- Use the rep test: When lifting weights, you should always struggle to complete the last one or two reps in your set. If you're able to squeeze out three, four, or more reps, you probably want to increase the amount of weight you're using.
Careful: Overtraining can sabotage your fitness results just as much as under-training. Push yourself as hard as you can, but pull back a bit if you're experiencing these eight common signs of overtraining.
Top Gym Question #4: Is it Better to Use Machines Versus Free Weights?
The International Sports Sciences Association notes that, as with any approach to fitness, there's not always a clear winner when comparing weight machines (e.g., chest press machines, lat pull-down machines, etc.) with free weight workouts (e.g., barbell bench presses, dumbbell lat pull-downs, etc.).
On the one hand, weight machines are often better at overloading a muscle group or targeting an isolated muscle group (e.g., a bicep curl machine keeps your arm stationary, so you aren't overcompensating using your shoulder strength). They also force you to follow the proper range of motion, reducing your risks of injuries.
On the flip side, free weights are better for so-called "functional fitness" because they better follow your actual bodily movements. The instability created by using free weights also makes them better for recruiting the small helper muscles around your main muscles and joints and may be more effective at boosting muscle power and stability.
Put simply, use both free weights and weight machines for a well-rounded workout. And if you're new to the gym, focus on machines to help you get used to these movements without injuring yourself.
Top Gym Question #5: What Should I Eat on Workout Days?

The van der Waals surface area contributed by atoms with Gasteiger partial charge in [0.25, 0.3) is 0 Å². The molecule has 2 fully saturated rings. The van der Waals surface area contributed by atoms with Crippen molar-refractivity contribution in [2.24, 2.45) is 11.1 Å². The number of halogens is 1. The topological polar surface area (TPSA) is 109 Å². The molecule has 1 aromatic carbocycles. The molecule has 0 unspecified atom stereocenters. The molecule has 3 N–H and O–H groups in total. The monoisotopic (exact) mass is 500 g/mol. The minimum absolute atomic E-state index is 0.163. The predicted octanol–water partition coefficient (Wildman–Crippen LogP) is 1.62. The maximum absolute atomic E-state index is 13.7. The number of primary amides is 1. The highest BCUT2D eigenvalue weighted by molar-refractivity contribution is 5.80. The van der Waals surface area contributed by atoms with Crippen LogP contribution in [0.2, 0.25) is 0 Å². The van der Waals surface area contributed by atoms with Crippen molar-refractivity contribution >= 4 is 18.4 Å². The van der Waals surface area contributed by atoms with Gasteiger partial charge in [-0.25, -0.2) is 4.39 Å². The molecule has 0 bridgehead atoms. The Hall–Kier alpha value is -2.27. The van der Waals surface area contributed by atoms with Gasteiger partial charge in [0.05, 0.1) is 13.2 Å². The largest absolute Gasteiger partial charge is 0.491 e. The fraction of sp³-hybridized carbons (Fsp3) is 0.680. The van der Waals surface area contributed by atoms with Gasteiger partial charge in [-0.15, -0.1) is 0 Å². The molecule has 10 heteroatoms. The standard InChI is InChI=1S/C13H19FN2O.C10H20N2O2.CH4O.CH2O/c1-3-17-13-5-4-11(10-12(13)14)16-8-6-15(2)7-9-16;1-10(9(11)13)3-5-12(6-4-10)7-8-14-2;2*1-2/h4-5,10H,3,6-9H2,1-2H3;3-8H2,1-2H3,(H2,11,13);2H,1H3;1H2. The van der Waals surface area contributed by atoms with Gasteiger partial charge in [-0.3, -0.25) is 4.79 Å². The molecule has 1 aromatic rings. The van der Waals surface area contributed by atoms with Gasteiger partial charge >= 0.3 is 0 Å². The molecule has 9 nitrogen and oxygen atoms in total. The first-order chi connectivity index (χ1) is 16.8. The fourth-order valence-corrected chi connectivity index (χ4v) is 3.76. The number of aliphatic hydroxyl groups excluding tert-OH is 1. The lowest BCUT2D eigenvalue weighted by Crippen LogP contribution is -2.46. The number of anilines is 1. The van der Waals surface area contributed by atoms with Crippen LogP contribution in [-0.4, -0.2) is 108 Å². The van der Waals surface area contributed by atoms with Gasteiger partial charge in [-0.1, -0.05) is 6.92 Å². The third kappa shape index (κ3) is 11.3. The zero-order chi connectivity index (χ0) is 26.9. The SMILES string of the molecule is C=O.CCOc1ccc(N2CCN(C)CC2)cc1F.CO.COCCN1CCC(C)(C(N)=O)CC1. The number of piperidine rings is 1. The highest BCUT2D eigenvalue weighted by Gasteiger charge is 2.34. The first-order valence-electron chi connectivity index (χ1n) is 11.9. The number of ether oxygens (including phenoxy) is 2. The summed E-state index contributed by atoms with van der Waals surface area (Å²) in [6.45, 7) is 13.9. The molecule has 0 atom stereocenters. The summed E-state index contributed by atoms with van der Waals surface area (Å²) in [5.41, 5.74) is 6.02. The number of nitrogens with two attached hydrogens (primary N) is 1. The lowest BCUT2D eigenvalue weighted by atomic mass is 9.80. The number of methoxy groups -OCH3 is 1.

People often think of diet and exercise as two separate components of their fitness journey, but the two go hand in hand. You can't outrun a poor diet (pun intended). Likewise, eating the right fuel on your gym days will provide your body with everything it needs for a great workout and enhanced post-workout recovery.
Elite athletes (i.e., Olympians, professional bodybuilders, etc.) dial in their meal timing down to the minute, but don't overthink it. Instead, focus on these expert-approved general meal timing principles:
- Eat a 1,000-calorie pre-workout meal 2-4 hours before you hit the gym
- Aim to eat 2 grams of carbohydrates for every kilogram of body weight
- Reduce your pre-workout meal to 300-400 calories if you're eating an hour before your workout, suggests the National Academy of Sports Medicine, and dial back the carbohydrates to 1 gram per kilogram of body weight
- Focus on easy-to-digest healthy carbohydrates, such as whole-grain bread or oatmeal
- Stay hydrated by drinking 32-ounces of fluids before your workout
- Sip 12 ounces of fluids every 30 minutes during your workout, which NASM reports has been shown to improve muscle endurance
- Eat a recovery meal after your exercise, ideally within the first half-hour after you've finished your workout routine
- Focus on consuming 1 to 1.5 grams of carbohydrates per kilogram of body weight
- Include a high-protein ingredient, such as a protein shake, and aim for at least 25 grams of protein in that post-workout meal or shake
Put on your chef's hat and follow our 3-step guide to an effective muscle-building diet.